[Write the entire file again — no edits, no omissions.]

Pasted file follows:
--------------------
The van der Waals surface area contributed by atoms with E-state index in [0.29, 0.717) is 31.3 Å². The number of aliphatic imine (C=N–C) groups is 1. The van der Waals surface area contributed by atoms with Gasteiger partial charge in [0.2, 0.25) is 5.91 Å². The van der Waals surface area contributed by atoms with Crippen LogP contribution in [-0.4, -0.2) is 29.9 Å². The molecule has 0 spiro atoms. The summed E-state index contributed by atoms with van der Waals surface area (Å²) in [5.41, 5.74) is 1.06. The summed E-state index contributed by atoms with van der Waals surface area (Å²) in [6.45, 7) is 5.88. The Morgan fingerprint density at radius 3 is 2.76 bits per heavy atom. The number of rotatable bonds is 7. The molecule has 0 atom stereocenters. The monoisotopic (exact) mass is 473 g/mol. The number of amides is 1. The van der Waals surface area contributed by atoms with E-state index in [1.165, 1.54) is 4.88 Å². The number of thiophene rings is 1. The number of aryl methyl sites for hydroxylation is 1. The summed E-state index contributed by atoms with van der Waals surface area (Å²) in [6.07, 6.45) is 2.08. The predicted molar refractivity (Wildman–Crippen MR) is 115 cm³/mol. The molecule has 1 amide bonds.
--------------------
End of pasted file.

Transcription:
The van der Waals surface area contributed by atoms with E-state index in [0.29, 0.717) is 31.3 Å². The number of aliphatic imine (C=N–C) groups is 1. The van der Waals surface area contributed by atoms with Gasteiger partial charge in [0.2, 0.25) is 5.91 Å². The van der Waals surface area contributed by atoms with Crippen LogP contribution in [-0.4, -0.2) is 29.9 Å². The molecule has 0 spiro atoms. The summed E-state index contributed by atoms with van der Waals surface area (Å²) in [5.41, 5.74) is 1.06. The summed E-state index contributed by atoms with van der Waals surface area (Å²) in [6.45, 7) is 5.88. The Morgan fingerprint density at radius 3 is 2.76 bits per heavy atom. The number of rotatable bonds is 7. The molecule has 0 atom stereocenters. The monoisotopic (exact) mass is 473 g/mol. The number of amides is 1. The van der Waals surface area contributed by atoms with E-state index in [1.165, 1.54) is 4.88 Å². The number of thiophene rings is 1. The number of aryl methyl sites for hydroxylation is 1. The summed E-state index contributed by atoms with van der Waals surface area (Å²) in [6.07, 6.45) is 2.08. The predicted molar refractivity (Wildman–Crippen MR) is 115 cm³/mol. The molecule has 1 amide bonds.